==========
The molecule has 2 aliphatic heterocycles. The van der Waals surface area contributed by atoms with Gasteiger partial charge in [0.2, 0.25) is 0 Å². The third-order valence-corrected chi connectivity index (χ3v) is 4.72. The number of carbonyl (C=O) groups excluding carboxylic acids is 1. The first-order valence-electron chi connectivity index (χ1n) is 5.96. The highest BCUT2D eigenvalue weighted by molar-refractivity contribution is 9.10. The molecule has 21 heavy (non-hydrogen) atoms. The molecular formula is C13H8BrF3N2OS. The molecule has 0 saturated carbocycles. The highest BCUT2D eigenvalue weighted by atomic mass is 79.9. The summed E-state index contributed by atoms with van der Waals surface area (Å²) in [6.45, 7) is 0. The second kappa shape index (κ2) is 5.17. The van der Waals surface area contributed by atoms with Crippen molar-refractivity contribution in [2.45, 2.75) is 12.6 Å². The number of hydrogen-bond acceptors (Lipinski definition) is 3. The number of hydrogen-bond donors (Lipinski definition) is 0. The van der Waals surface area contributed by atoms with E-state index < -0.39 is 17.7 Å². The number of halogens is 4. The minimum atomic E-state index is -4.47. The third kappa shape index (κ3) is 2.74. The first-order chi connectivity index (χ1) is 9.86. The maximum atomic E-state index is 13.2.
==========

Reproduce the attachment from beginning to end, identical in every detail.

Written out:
The molecule has 2 aliphatic heterocycles. The van der Waals surface area contributed by atoms with Gasteiger partial charge in [0.2, 0.25) is 0 Å². The third-order valence-corrected chi connectivity index (χ3v) is 4.72. The number of carbonyl (C=O) groups excluding carboxylic acids is 1. The first-order valence-electron chi connectivity index (χ1n) is 5.96. The highest BCUT2D eigenvalue weighted by molar-refractivity contribution is 9.10. The molecule has 21 heavy (non-hydrogen) atoms. The molecular formula is C13H8BrF3N2OS. The molecule has 0 saturated carbocycles. The highest BCUT2D eigenvalue weighted by atomic mass is 79.9. The summed E-state index contributed by atoms with van der Waals surface area (Å²) in [6.45, 7) is 0. The second kappa shape index (κ2) is 5.17. The van der Waals surface area contributed by atoms with Crippen molar-refractivity contribution in [2.45, 2.75) is 12.6 Å². The number of hydrogen-bond acceptors (Lipinski definition) is 3. The number of hydrogen-bond donors (Lipinski definition) is 0. The van der Waals surface area contributed by atoms with E-state index < -0.39 is 17.7 Å². The number of halogens is 4. The minimum atomic E-state index is -4.47. The third kappa shape index (κ3) is 2.74. The first-order chi connectivity index (χ1) is 9.86. The maximum atomic E-state index is 13.2.